In Double-A Jackson, Taijuan Walker had a scintillating 2.46 ERA in 84 innings.
Since joining Triple-A Tacoma last month, he’s been even better – a 2.42 ERA in 26 innings.
Walker, who will turn 21 on Aug. 13, makes his sixth start tonight against the visiting Omaha Storm Chasers. He’s 2-0 in five starts with the sterling ERA and 29 strikeouts.
But the bigger question is how much of the season does he have left? Walker’s five innings against Tucson his last start put him at 110 innings for the season dating back to his 25 starts with the Jackson Generals.
At just 20 years old (21 on Aug. 13) the Mariners will err on the side of caution in terms of wearing out his arm.
Washington Nationals pitcher Stephen Strasburg has a highly publicized inning-limit of 160 innings last year, but he was also coming off Tommy John surgery.
Rainiers manager John Stearns said Walker has a pitch limit of about 100 per start and that he and pitching coach Terry Clark watch it very closely. But he has not been notified by the Mariners front office of an inning limit yet.
“Until they tell me something, I’m going to keep throwing him out there,” Stearns said. “He’s limited to about 100 pitches per outing and that’s what we work with.”
Based on how Walker has thrown about 5.8 innings per start (an average from Jackson and Tacoma combined) he’s on pace to make another seven starts and finish the season with 150.6 innings. Still well short of Strasburg’s limit, which, again, followed an injury.
But Stearns insisted the team plans to take it easy with the right-handed flamethrower.
“He is a 20-year-old kid who is going to pitch in the big leagues,” Stearns said. “We don’t have to hurry him or put high expectations on him. We just try to create a platform to be relaxed, be ready and got out and get better with each outing.”
He starts against Omaha’s Brian Sanches (7-2, 3.44 ERA) tonight at 7:05 p.m.
Former Mariner Ben Broussard starts a first base for the Storm Chasers (53-57) and is batting fourth. He played 155 games combined for the M’s in 2006 and 2007. Most remember the Mariners trading Shin-Soo Choo to the Cleveland Indians for him – not a month after they traded shortstop Asdrubal Cabrera for Eduardo Perez.
FRANKLIN GUTIERREZ UPDATE
With Michael Morse starting in the M’s lineup against the Red Sox tonight following his rehabilitation from a quad injury, I had a chance to speak with Stearns about Franklin Gutierrez’ eventual return.
He said he is following a progression with Gutierrez that has been handed down from the medical staff. The organization is monitoring the oft-injured, bad-luck prone, outfielder daily.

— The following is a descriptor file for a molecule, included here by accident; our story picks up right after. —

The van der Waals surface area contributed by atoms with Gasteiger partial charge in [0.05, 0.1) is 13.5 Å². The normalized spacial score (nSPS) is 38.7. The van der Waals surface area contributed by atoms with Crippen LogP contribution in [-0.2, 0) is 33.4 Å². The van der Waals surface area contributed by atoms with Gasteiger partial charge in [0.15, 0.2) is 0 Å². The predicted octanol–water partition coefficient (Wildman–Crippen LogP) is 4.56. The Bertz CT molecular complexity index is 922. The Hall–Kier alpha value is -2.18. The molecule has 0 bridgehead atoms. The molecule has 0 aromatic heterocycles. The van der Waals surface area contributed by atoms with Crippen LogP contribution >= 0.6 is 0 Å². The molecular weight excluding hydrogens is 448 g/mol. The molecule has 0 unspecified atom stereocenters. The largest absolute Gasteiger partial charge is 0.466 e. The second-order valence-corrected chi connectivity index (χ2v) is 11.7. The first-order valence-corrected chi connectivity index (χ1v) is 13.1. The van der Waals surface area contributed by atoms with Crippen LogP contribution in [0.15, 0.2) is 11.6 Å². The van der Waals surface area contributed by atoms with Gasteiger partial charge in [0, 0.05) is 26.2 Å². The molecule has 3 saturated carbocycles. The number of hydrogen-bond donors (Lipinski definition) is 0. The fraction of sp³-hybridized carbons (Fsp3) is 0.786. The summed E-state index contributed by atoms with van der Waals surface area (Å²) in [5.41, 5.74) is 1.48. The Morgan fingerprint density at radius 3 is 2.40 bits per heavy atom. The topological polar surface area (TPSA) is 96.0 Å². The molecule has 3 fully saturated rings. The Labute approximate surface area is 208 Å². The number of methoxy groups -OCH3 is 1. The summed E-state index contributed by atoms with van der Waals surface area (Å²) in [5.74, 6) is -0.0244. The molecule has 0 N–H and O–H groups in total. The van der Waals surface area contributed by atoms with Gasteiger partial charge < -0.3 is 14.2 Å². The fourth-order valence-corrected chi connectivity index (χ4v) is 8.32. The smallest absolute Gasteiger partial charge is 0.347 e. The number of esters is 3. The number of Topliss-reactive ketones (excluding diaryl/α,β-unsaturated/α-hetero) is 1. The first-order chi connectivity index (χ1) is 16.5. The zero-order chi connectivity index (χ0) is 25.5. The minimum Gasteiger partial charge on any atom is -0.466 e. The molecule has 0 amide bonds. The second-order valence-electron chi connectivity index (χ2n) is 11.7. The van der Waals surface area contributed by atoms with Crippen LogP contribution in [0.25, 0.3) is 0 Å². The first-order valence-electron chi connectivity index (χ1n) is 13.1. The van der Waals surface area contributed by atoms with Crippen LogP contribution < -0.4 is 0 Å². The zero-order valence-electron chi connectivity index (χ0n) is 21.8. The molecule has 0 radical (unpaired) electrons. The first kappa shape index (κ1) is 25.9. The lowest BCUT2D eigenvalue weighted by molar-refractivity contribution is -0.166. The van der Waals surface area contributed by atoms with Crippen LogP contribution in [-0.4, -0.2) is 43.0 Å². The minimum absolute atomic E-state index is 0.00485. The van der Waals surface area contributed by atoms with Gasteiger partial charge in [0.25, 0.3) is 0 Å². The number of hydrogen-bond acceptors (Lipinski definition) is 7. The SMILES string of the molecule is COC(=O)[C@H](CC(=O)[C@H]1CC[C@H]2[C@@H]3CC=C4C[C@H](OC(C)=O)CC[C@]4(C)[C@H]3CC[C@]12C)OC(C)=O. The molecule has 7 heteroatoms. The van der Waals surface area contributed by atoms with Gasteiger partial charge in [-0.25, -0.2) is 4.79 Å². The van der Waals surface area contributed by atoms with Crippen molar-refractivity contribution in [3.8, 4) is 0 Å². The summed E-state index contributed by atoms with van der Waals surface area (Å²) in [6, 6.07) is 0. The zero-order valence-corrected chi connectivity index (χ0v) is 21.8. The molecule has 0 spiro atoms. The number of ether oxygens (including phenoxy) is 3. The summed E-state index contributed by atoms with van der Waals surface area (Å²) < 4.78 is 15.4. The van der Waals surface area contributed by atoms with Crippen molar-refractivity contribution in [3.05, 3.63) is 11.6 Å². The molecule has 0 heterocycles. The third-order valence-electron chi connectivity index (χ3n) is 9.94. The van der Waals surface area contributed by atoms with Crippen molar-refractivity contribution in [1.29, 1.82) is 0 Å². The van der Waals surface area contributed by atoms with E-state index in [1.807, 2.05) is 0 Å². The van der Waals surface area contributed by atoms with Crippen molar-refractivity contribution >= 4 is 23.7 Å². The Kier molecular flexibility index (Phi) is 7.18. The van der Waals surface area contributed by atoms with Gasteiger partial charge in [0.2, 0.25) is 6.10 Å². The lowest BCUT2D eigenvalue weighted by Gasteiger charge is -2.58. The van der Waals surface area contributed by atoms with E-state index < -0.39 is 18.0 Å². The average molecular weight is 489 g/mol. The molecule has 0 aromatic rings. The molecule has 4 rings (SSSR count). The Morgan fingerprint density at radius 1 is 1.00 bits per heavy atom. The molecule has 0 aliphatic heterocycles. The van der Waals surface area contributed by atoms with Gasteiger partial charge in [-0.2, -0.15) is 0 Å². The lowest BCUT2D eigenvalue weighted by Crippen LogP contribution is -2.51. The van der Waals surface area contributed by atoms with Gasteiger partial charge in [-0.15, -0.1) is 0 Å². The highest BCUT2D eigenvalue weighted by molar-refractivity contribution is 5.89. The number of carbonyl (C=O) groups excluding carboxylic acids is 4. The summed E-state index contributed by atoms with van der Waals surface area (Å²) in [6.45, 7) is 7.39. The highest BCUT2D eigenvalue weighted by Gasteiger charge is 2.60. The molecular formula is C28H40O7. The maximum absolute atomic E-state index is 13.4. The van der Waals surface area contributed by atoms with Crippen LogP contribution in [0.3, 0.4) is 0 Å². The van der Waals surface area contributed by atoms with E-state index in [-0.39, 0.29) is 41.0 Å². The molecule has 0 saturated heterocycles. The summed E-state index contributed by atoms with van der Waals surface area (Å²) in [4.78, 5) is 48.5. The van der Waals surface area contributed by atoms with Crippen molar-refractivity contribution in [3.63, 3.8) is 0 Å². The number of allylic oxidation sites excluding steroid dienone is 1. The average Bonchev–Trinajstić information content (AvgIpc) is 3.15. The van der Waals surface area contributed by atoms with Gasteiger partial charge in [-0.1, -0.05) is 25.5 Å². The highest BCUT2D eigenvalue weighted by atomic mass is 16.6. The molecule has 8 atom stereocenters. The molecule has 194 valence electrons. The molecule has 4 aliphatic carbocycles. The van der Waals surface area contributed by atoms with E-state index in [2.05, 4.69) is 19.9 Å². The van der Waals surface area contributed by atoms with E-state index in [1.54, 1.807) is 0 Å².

“Whenever everybody feels he is healthy, he could go right back to the big leagues quickly,” Stearns said. “He hasn’t had any setbacks. But whatever position he plays, that comes from the guys upstairs. Some nights he’s off, some he’s DHing, sometimes he’s in right field.”
Gutierrez was diagnosed with irritable bowel syndrome (IBS) in 2011 and said he has a genetic disorder that basically causes inflammation and arthritic pain in his joints and other parts of his body.
He was placed on the 15-day DL on June 24 with a strained right hamstring after going to the 60-day DL with a right hamstring strain on April 23. He’s also had groin issues and suffered a concussion when he was hit in the head on a pickoff attempt last year.
“The big thing is we thought he was ready last time and he got hurt again after two games. We just don’t want to speculate with him. We are just going to follow orders and take everything day by day.”
Gutierrez is starting in right field tonight and batting third. He is hitting .225 with three home runs and 20 RBI in 31 games with the Rainiers in his third consecutive season having missed 50 or more games in the big leagues.
STEARNS JOB PERMANENT?
When Stearns on May took over for Daren Brown, entering his 13th season managing the Rainiers and their all-time winningest manager, he didn’t know how long he would have it.
It’s now safe to say he’ll manage the team the rest of the season barring anything drastic.
“I don’t know if we can call this permanent or not, but I think it’s important that we finish the year here and give this team some stability,” Stearns said. “As long as the club wants me here, I’ll give them what they want.”
Brown was promoted to be the Mariners third base coach when Jeff Datz took a leave of absence to receive cancer treatment. Stearns served as the M’s third base coach a few games before turning the catching coordinator into the Rainiers manager.
“It all happened so quickly,” Stearns said. “My head was whirling there for about a month. I feel like I’m kind of settling in.”
He said he has tried to keep things similar to how they were with Brown, though one of the big differences is how he regularly throws batting practice to players before games.
“I really root for every player to be as good as they can get,” he said. “I try to be honest with them and straight forward, not pull any punches and sometimes it comes out wrong and once in a while I have rubbed players wrong, but if they are with me long enough, they understand that I am in their corner.”
Stearns has dealt with a constant revolving lineup, having sent Brad Miller, Nick Franklin, Mike Zunino and Brandon Maurer recently among others up to Seattle.
“The most satisfying area of managing is to send a guy to the next level and just to see the glow in his face, it gives you chills,” Stearns said. “It’s easily the funnest part of the job.”